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[129] remained some days in this harbor, where he made friends with the native ‘King,’ a savage.

The course of the Shenandoah was thence for many days toward the north and beset with violent storms. Finally, the snow-covered Kuril Islands were sighted, and on May 31st the Sea of Okhotsh was entered under the coast of Kamschatka. A few days later the whaling bark Abigail, of New Bedford, was overtaken, captured and burned. The Shenandoah continued as far north as the mouth of Chijinsk Bay, but being forced away by the ice, she stole along the coast of Siberia on her still hunt, amid frequent storms and great danger from floating ice. On June 14th, no ships having been sighted, Waddell changed his course toward the Aleutian Islands, entered Behring Sea on the next day, and almost immediately fell in with a couple of New Bedford whalers. One of them, the William Thompson, was the largest out of New England, and valued at $60,000. These ships were burned.

The following day five vessels were sighted near an ice floe. The Confederates hoisted the American flag, bore down upon them, and ordered the nearest, the Milo, of New Bedford, to produce her ship's papers. Her captain complied, but was enraged to find himself thus entrapped. He declared the war was over. Waddell demanded documentary evidence which the Captain could not produce. His vessel was seized, and the Shenandoah started after the companion ships with the usual result. For several days following, the Shenandoah had things her own way, and the prizes were frequent and valuable. She struck fleet after fleet of whaling ships, only to consign them and their contents to the flames. On June 26th alone, five ships, valued collectively at $160,000, were destroyed, and a day or two later, she reached the climax of her career, burning within eleven hours eleven ships, worth in the aggregate nearly $500,000.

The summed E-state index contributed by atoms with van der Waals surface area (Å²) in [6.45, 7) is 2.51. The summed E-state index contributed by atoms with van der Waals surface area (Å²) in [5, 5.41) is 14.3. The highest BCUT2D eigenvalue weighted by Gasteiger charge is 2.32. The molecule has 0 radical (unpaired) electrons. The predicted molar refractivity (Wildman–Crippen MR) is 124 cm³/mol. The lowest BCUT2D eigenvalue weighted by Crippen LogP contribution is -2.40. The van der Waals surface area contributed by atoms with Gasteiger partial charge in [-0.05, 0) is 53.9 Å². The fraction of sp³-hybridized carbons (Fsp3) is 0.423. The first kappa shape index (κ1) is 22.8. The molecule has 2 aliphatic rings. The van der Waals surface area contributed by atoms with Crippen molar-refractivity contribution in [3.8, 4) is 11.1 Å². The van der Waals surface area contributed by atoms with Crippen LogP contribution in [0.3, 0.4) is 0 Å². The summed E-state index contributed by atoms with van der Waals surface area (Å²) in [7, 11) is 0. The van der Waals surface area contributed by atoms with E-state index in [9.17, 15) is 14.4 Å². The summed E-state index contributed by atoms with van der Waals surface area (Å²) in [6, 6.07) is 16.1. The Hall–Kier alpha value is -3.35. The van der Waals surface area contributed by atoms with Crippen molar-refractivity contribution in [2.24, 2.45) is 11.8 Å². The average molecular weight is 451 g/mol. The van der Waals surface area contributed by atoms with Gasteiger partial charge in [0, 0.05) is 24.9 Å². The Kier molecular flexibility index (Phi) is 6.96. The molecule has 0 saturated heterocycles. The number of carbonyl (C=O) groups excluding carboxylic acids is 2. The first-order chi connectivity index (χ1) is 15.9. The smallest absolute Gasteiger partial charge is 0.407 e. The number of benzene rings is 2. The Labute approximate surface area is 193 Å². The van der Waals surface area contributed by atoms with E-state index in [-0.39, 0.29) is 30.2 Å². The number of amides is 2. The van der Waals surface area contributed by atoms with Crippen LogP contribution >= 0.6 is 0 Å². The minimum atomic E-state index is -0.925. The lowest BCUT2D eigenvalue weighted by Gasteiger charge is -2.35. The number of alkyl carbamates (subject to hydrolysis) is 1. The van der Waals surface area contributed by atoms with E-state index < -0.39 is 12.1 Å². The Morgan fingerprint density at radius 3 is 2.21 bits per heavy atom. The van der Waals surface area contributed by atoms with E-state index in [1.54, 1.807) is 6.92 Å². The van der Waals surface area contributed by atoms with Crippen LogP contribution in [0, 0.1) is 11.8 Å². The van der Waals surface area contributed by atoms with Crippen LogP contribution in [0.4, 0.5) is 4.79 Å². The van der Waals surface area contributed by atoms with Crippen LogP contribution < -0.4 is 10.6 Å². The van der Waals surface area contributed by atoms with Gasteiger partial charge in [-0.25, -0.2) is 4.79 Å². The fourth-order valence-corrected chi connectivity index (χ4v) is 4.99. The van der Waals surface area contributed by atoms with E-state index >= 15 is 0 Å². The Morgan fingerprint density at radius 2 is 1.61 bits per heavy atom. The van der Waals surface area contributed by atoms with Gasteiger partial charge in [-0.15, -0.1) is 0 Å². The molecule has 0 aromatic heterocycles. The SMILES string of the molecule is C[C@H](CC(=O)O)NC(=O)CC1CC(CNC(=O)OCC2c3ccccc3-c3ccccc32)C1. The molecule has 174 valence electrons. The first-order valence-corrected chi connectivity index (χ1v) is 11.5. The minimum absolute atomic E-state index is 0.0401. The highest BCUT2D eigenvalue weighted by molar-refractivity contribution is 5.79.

The Shenandoah was now overcrowded with prisoners, most of whom were afterwards transferred to passing ships. Having cruised around daringly for a week or two longer, and sighting no more ships, she turned her prow southward again. Her depredations were at an end, for early in August, she spoke the English bark Barricouta, from San Francisco to Liverpool, and from her received conclusive evidence of the end of the war between the States. Commander Waddell could not persuade himself to enter an American port, and for some time aimlessly scoured the seas. Later it was determined to seek an English port, and on November 5, 1865, the Shenandoah entered St. George's channel, having sailed 23,000

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